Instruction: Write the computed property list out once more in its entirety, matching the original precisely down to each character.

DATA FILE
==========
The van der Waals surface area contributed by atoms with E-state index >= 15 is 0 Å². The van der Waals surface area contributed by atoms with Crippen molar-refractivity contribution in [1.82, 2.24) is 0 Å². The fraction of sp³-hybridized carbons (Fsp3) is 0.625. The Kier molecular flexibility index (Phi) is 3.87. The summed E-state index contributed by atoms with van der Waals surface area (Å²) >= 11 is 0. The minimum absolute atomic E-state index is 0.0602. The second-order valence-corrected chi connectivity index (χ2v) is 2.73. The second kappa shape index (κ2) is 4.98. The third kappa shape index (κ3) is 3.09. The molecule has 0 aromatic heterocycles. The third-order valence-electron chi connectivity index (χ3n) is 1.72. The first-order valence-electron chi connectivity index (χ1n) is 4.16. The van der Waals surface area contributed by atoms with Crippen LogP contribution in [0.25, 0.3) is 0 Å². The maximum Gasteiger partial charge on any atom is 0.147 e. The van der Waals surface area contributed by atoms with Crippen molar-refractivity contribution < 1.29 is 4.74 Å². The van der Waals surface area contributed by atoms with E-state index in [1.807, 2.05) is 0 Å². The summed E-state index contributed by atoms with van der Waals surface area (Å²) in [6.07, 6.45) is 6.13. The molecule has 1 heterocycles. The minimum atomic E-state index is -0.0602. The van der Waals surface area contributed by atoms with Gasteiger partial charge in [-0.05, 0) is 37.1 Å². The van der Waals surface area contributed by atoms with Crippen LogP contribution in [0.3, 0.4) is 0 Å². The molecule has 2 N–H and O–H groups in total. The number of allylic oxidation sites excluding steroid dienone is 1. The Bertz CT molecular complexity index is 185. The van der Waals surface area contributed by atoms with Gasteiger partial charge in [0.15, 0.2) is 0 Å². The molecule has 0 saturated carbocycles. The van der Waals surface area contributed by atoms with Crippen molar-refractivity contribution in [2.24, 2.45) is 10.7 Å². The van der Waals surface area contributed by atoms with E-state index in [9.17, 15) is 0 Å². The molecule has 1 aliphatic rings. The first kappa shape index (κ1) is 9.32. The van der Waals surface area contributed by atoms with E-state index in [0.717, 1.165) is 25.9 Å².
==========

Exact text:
The van der Waals surface area contributed by atoms with E-state index >= 15 is 0 Å². The van der Waals surface area contributed by atoms with Crippen molar-refractivity contribution in [1.82, 2.24) is 0 Å². The fraction of sp³-hybridized carbons (Fsp3) is 0.625. The Kier molecular flexibility index (Phi) is 3.87. The summed E-state index contributed by atoms with van der Waals surface area (Å²) >= 11 is 0. The minimum absolute atomic E-state index is 0.0602. The second-order valence-corrected chi connectivity index (χ2v) is 2.73. The second kappa shape index (κ2) is 4.98. The third kappa shape index (κ3) is 3.09. The molecule has 0 aromatic heterocycles. The third-order valence-electron chi connectivity index (χ3n) is 1.72. The first-order valence-electron chi connectivity index (χ1n) is 4.16. The van der Waals surface area contributed by atoms with Crippen LogP contribution in [0.25, 0.3) is 0 Å². The maximum Gasteiger partial charge on any atom is 0.147 e. The van der Waals surface area contributed by atoms with Crippen molar-refractivity contribution < 1.29 is 4.74 Å². The van der Waals surface area contributed by atoms with E-state index in [1.807, 2.05) is 0 Å². The summed E-state index contributed by atoms with van der Waals surface area (Å²) in [6.07, 6.45) is 6.13. The molecule has 1 heterocycles. The minimum atomic E-state index is -0.0602. The van der Waals surface area contributed by atoms with Gasteiger partial charge in [-0.05, 0) is 37.1 Å². The van der Waals surface area contributed by atoms with Crippen LogP contribution in [0.3, 0.4) is 0 Å². The molecule has 2 N–H and O–H groups in total. The number of allylic oxidation sites excluding steroid dienone is 1. The Bertz CT molecular complexity index is 185. The van der Waals surface area contributed by atoms with Gasteiger partial charge in [0.15, 0.2) is 0 Å². The molecule has 0 saturated carbocycles. The van der Waals surface area contributed by atoms with Crippen molar-refractivity contribution in [2.24, 2.45) is 10.7 Å². The van der Waals surface area contributed by atoms with E-state index in [9.17, 15) is 0 Å². The molecule has 1 aliphatic rings. The first kappa shape index (κ1) is 9.32. The van der Waals surface area contributed by atoms with E-state index in [0.717, 1.165) is 25.9 Å².